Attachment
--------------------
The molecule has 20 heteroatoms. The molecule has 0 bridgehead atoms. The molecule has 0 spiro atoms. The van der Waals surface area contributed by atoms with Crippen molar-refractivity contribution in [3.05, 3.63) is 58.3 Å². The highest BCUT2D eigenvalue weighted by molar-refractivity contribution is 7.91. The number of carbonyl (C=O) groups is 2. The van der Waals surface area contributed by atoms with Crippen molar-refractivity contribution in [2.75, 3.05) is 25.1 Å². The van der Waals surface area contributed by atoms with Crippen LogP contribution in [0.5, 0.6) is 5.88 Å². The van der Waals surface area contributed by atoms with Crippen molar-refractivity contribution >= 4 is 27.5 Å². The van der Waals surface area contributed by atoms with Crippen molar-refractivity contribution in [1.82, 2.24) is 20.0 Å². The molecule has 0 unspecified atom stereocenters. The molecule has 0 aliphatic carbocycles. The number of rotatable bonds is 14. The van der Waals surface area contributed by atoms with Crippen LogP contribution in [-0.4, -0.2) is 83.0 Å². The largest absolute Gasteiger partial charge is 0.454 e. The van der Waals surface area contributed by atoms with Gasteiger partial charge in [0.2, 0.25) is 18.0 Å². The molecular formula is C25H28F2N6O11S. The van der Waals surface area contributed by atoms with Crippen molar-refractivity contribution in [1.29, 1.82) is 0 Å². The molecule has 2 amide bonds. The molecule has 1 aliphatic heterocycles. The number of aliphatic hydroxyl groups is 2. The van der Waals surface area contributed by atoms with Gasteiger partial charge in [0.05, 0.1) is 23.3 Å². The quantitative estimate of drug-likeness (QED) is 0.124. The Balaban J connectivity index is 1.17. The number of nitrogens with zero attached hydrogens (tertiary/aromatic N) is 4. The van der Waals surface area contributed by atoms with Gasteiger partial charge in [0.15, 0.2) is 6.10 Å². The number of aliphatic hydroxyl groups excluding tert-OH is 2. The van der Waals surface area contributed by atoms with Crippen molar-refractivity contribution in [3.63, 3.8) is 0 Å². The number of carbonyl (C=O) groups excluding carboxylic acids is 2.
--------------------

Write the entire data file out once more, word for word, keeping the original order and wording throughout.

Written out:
The molecule has 20 heteroatoms. The molecule has 0 bridgehead atoms. The molecule has 0 spiro atoms. The van der Waals surface area contributed by atoms with Crippen molar-refractivity contribution in [3.05, 3.63) is 58.3 Å². The highest BCUT2D eigenvalue weighted by molar-refractivity contribution is 7.91. The number of carbonyl (C=O) groups is 2. The van der Waals surface area contributed by atoms with Crippen molar-refractivity contribution in [2.75, 3.05) is 25.1 Å². The van der Waals surface area contributed by atoms with Crippen LogP contribution in [0.5, 0.6) is 5.88 Å². The van der Waals surface area contributed by atoms with Crippen molar-refractivity contribution >= 4 is 27.5 Å². The van der Waals surface area contributed by atoms with Crippen molar-refractivity contribution in [1.82, 2.24) is 20.0 Å². The molecule has 0 unspecified atom stereocenters. The molecule has 0 aliphatic carbocycles. The number of rotatable bonds is 14. The van der Waals surface area contributed by atoms with Crippen LogP contribution in [-0.4, -0.2) is 83.0 Å². The largest absolute Gasteiger partial charge is 0.454 e. The van der Waals surface area contributed by atoms with Gasteiger partial charge in [0.2, 0.25) is 18.0 Å². The molecular formula is C25H28F2N6O11S. The van der Waals surface area contributed by atoms with Crippen molar-refractivity contribution in [1.29, 1.82) is 0 Å². The molecule has 2 amide bonds. The molecule has 1 aliphatic heterocycles. The number of aliphatic hydroxyl groups is 2. The van der Waals surface area contributed by atoms with Gasteiger partial charge in [0.05, 0.1) is 23.3 Å². The quantitative estimate of drug-likeness (QED) is 0.124. The Balaban J connectivity index is 1.17. The number of nitrogens with zero attached hydrogens (tertiary/aromatic N) is 4. The van der Waals surface area contributed by atoms with Gasteiger partial charge in [0.15, 0.2) is 6.10 Å². The number of aliphatic hydroxyl groups excluding tert-OH is 2. The van der Waals surface area contributed by atoms with Crippen molar-refractivity contribution in [3.63, 3.8) is 0 Å². The number of carbonyl (C=O) groups excluding carboxylic acids is 2.